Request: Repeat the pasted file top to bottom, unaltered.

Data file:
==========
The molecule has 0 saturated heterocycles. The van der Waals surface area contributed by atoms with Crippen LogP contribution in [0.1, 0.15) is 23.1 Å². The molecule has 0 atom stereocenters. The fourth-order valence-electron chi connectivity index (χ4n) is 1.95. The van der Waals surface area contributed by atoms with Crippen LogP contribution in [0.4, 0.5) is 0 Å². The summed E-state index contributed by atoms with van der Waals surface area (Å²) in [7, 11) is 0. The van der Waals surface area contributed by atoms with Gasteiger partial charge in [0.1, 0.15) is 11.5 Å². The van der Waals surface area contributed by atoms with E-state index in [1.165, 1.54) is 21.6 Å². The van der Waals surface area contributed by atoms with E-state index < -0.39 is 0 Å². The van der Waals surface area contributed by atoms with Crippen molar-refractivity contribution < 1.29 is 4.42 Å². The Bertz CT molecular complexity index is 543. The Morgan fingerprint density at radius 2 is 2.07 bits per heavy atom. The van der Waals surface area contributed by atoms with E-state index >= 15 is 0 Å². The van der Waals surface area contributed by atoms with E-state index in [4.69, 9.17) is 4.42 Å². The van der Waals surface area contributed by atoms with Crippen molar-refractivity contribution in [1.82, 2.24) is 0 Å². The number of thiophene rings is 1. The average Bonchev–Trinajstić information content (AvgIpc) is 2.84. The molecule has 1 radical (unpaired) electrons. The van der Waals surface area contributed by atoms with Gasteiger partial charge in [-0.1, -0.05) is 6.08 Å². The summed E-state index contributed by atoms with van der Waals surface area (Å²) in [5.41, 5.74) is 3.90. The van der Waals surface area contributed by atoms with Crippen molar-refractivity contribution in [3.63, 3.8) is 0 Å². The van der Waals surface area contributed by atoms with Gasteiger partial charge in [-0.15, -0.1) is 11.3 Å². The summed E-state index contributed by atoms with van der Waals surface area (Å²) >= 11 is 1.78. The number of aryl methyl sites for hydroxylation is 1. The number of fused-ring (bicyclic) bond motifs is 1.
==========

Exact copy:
The molecule has 0 saturated heterocycles. The van der Waals surface area contributed by atoms with Crippen LogP contribution in [0.1, 0.15) is 23.1 Å². The molecule has 0 atom stereocenters. The fourth-order valence-electron chi connectivity index (χ4n) is 1.95. The van der Waals surface area contributed by atoms with Crippen LogP contribution in [0.4, 0.5) is 0 Å². The summed E-state index contributed by atoms with van der Waals surface area (Å²) in [7, 11) is 0. The van der Waals surface area contributed by atoms with Gasteiger partial charge in [0.1, 0.15) is 11.5 Å². The van der Waals surface area contributed by atoms with E-state index in [1.165, 1.54) is 21.6 Å². The van der Waals surface area contributed by atoms with E-state index < -0.39 is 0 Å². The van der Waals surface area contributed by atoms with Crippen molar-refractivity contribution < 1.29 is 4.42 Å². The Bertz CT molecular complexity index is 543. The Morgan fingerprint density at radius 2 is 2.07 bits per heavy atom. The van der Waals surface area contributed by atoms with E-state index >= 15 is 0 Å². The van der Waals surface area contributed by atoms with E-state index in [4.69, 9.17) is 4.42 Å². The van der Waals surface area contributed by atoms with Crippen molar-refractivity contribution in [1.82, 2.24) is 0 Å². The number of thiophene rings is 1. The average Bonchev–Trinajstić information content (AvgIpc) is 2.84. The molecule has 1 radical (unpaired) electrons. The van der Waals surface area contributed by atoms with Gasteiger partial charge in [-0.1, -0.05) is 6.08 Å². The summed E-state index contributed by atoms with van der Waals surface area (Å²) in [5.41, 5.74) is 3.90. The van der Waals surface area contributed by atoms with Crippen molar-refractivity contribution in [3.63, 3.8) is 0 Å². The van der Waals surface area contributed by atoms with Gasteiger partial charge in [-0.15, -0.1) is 11.3 Å². The summed E-state index contributed by atoms with van der Waals surface area (Å²) >= 11 is 1.78. The number of aryl methyl sites for hydroxylation is 1. The number of fused-ring (bicyclic) bond motifs is 1.